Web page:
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Tests done, India train guns on T20

cricket Updated: Dec 08, 2009 00:11 IST
Vinod Kumar
Vinod Kumar
Hindustan Times
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After climbing to number one spot in the Test cricket, and enjoying a brief moment of euphoria, it’s time for the Indians to get back to work.

The players now have to hit an internal switch and make a dramatic shift in mindset, moving from whites and Tests to hype and Twenty20s. And they have their work cut out, as they have to set the record straight in this format where they currently languish in sixth spot in the rankings.

Recent results aren’t particularly reassuring. In 2009 the former world champions have a win-loss record of 3-5 in the eight matches they have played. Just six months ago, Mahendra Singh Dhoni’s brigade was dumped out of the Twenty20 World Cup after losing all the matches in the SuperEights stage. During the tournament the highly rated batting line-up failed to cope with English conditions and were done in by the short stuff.

On home wickets, however, the youthful Indian line-up can breathe a sigh of relief as there will be little help for the fast bowlers. Moreover, the Sri Lankan fast bowlers have struggled on the tour so far.

It will be interesting to see how Virender Sehwag, who tormented the visitors during the Test series, fairs in the shortest version. Over the years Sehwag has played sparkling knocks at the top of the order and has established himself as a dominant force in both ODIs and Test cricket.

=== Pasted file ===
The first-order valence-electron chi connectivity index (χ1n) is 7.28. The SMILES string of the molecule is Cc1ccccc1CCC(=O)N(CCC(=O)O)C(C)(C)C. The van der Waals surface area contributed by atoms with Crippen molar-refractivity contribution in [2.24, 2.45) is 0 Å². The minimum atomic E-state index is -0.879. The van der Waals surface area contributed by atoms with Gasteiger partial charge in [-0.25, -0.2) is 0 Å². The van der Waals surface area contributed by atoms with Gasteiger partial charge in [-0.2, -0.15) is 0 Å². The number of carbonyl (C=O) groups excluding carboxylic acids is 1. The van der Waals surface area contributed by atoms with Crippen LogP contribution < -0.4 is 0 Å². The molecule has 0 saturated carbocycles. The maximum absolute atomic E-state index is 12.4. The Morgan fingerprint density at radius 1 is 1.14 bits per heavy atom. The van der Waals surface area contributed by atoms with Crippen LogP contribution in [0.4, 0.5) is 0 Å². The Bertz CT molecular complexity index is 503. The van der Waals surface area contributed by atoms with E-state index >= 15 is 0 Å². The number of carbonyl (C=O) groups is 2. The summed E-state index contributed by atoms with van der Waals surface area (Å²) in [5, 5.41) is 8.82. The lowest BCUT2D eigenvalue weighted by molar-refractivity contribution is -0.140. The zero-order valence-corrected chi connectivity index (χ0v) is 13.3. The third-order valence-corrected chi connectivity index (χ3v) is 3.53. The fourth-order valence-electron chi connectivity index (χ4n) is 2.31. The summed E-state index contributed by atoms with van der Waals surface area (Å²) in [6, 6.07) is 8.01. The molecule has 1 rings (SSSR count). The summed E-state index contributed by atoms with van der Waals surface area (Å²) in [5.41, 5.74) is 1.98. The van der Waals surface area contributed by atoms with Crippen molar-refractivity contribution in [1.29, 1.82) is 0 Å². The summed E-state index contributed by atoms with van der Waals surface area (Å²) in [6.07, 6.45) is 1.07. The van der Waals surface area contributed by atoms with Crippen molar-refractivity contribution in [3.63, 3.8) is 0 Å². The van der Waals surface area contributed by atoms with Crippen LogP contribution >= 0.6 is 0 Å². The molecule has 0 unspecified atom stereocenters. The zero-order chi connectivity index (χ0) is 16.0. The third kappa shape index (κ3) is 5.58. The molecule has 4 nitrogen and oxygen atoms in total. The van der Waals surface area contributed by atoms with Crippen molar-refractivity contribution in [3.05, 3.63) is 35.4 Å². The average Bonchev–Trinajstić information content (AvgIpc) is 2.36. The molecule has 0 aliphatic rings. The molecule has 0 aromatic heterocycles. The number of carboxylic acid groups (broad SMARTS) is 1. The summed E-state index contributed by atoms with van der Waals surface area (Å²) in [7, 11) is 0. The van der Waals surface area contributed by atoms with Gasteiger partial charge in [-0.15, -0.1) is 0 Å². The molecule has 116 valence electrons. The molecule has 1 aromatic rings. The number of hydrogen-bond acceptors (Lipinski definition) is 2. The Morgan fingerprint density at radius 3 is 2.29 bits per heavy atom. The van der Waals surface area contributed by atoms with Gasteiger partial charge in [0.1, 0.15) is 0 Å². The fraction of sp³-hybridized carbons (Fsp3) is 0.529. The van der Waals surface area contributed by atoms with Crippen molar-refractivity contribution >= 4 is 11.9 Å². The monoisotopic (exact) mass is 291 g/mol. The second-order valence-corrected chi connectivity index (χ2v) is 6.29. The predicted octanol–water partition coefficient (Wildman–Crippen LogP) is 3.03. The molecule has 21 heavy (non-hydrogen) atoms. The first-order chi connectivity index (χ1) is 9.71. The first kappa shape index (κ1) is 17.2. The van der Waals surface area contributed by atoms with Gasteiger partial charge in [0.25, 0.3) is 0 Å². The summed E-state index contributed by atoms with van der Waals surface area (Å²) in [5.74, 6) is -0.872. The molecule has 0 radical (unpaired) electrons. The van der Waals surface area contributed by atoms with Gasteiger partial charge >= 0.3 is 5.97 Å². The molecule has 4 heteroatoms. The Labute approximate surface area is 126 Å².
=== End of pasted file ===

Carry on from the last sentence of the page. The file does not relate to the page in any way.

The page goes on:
But we are yet to see the best of him in Twenty20 cricket, a format which, on the face of it, is tailormade for his style of batting. With just one score of over 50 in his 12 appearances for the country, the Delhi dasher does not enjoy a good record in T20s. But given his reputation as a batsman who can change the course of the game single-handedly, he cannot be taken lightly in any format.

Gautam Gambhir, Mahendra Singh Dhoni and Yuvraj Singh - India’s top three rungetters in T20s -- had a lean run with the bat during the Twenty20 World Cup and will look to make amends in the home series.

Harbajan Singh, the highest wickettaker in the shortest version, has been rested for both T20s matches. More often this year, besides striking with the ball, the turbanator has emerged as the king of the lower order. Quite literally he took India to victory single-handedly during the first ODI against Australia. Only time will only tell how India copes with Harbhajan’s absence.

Fielding is one aspect of the game Indians have to watch out for.

Poor fielding was one of the main reasons, which contributed to India’s disappointing performance in the recently held ICC Champions Trophy and the ODI series against Australia.

The Sri Lankans have also struggled in the shortest version losing their last four Twenty20 matches.